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We Danced through Life

Story ID:7906
Written by:Michael Timothy Smith (bio, link, contact, other stories)
Story type:Musings, Essays and Such
Location:Caldwell ID USA
Year:1998
Person:Georgia
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This story has been rewritten through coorespondence with one of the editors
at Chicken Soup for the Soul.

It will appear in Chicken Soup for Married Life this June.


We Danced Through Life

I held Georgia close. We swayed to the music and slowly turned. Next to us, a couple twirled and
spun in elegant circles. Their feet and bodies moved in harmony with the music, as they floated over the dance floor. “Wouldn’t it be wonderful
to dance like that?” Georgia asked me.

“It sure would.” I replied into her ear.

A few weeks later, my daughter, Vanessa, announced plans to attend her boyfriend’s prom.
Georgia decided to give them dance lessons as a Christmas gift.

She found a dance studio and called them. “Are you sure you and your husband don’t want to take
lessons with them?” the gentleman asked. “There’s a discount for a second couple.”

“Well…”my wife hesitated. “Why not?”

We stood with ten other couples in the center of the floor at Jimmy’s Dance Studio. I listened to
the conversations. “I’ve always wanted to do this.” One woman said.

“I hope I don’t step on someone’s feet.” A man of about fifty said to his graying wife.

A dapper gentleman of about sixty stepped into the room and faced us. He was five foot two
inches -- if that. “I’m Jimmy. You’re here to learn to dance and you will. I promise you, by
the time you finish your first six weeks, you’ll make your friends jealous.” He said. His toupee,
obviously fitted many years ago, was slightly off center and barely covered his spreading baldness.

We started with the basic box step, a simple waltz for those who know how to dance. We
practiced the steps facing each other but standing several feet apart. The men stepped
forward with their left foot; the women stepped back with their right. Our steps were mirror
images of each other. “One! Two! Three!” Jimmy shouted.

It seemed easy.

“Okay!” Jimmy said. “Watch how it’s done.” He took one of his assistants in his arms. An Anne
Murray song began to play. “Could I have this dance for the rest of my life?” she sang. Jimmy
and his partner drifted elegantly around the room.
“We’re going to start the music again. Take your
partner in your arms. Now let’s give it a try.” Jimmy smiled at us. “It’s easy. You’ll see.”

Anne Murray sang again. The song would haunt us for months. I held Georgia in my arms. My right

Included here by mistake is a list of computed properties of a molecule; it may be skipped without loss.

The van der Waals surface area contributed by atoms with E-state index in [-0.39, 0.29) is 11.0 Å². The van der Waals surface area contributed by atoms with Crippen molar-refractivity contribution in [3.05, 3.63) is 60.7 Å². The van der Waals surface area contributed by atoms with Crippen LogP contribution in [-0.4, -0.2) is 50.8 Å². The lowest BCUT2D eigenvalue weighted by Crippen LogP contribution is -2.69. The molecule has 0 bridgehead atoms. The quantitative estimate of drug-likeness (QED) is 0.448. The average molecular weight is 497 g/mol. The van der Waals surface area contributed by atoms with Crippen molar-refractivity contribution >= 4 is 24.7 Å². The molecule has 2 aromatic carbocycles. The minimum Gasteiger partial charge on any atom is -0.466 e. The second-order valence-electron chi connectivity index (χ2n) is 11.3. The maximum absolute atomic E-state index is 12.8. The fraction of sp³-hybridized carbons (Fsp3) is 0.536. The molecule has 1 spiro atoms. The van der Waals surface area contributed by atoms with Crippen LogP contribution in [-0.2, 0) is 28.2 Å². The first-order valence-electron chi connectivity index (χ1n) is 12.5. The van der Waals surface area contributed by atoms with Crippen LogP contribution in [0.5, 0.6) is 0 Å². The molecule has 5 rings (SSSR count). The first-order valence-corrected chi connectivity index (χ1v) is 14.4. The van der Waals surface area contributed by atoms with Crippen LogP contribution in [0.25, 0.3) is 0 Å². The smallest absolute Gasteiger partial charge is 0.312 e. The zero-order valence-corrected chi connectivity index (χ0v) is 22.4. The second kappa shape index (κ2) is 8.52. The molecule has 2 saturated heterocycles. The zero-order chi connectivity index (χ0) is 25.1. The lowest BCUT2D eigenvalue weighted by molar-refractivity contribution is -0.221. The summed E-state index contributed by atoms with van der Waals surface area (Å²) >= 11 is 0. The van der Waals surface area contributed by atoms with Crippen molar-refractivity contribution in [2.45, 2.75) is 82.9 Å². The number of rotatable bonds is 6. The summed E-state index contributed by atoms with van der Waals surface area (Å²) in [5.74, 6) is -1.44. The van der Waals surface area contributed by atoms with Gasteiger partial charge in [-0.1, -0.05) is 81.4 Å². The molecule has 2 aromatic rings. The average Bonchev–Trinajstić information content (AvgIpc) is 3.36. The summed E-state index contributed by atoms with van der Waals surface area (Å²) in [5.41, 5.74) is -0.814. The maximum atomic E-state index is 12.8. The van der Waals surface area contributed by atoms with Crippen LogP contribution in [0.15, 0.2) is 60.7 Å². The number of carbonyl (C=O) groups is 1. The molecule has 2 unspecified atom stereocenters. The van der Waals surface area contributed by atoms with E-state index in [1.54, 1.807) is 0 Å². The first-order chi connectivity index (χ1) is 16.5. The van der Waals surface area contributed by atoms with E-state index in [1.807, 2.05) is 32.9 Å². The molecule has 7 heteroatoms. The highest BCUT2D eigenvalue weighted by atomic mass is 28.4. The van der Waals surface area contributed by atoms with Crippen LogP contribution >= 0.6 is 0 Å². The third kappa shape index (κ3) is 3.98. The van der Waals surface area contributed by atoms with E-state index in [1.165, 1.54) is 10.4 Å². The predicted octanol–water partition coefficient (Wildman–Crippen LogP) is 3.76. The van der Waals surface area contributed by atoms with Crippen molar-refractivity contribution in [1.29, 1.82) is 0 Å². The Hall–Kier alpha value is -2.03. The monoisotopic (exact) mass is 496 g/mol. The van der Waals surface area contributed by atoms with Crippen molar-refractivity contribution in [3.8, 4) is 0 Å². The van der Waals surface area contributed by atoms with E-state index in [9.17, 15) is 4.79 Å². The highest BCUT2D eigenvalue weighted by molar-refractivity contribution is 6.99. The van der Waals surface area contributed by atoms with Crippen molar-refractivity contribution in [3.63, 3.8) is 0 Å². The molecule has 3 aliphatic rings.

hand held her waist, the left held her hand. Across the room, I watched my daughter and her boyfriend do the same.

The music began. I moved my left foot forward and
stepped on Georgia’s toe. We stood, waited for the beat, and tried again. Halfway through the
box, we faltered.

“Hold her firm!” One of the assistants came to our side. She grabbed my arm. “Here! Put your arm
around her waist! Hold her hand with the other! Don’t move it. Keep it firm! You have to guide
her!”

Anne Murray wailed again. We got through the full box without stumbling or stepping on each other.
Compared to the instructors, we looked like two kids dancing for the first time. We were awkward,
but we learned.

Several weeks later, something happened. While Anne Murray begged for the last dance, Georgia
and I began to flow across the floor. Our awkwardness was gone. We were partners. We were
one.

“Yes! Yes!” Jimmy yelled and smiled. “Look at them, class. They got it.” He clapped his hands,
which caused his toupee to slide to the left. “I told you it was easy.” He smiled.

It took a lot of practice and time, but we did it. We became a team. We anticipated each other’s
moves and interpreted the slightest signal from the other. What seemed hard before, became
natural.

Once we learned how to dance, we looked at our relationship. We stumbled cooking together. We
stepped on each other’s toes when disciplining our children. I wanted to go right, she went
left: When to mow the lawn, how much to spend on a car, where our vacations should be spent, and
all things couples struggle with. Once we got the steps down, we danced through life.

Michael T. Smith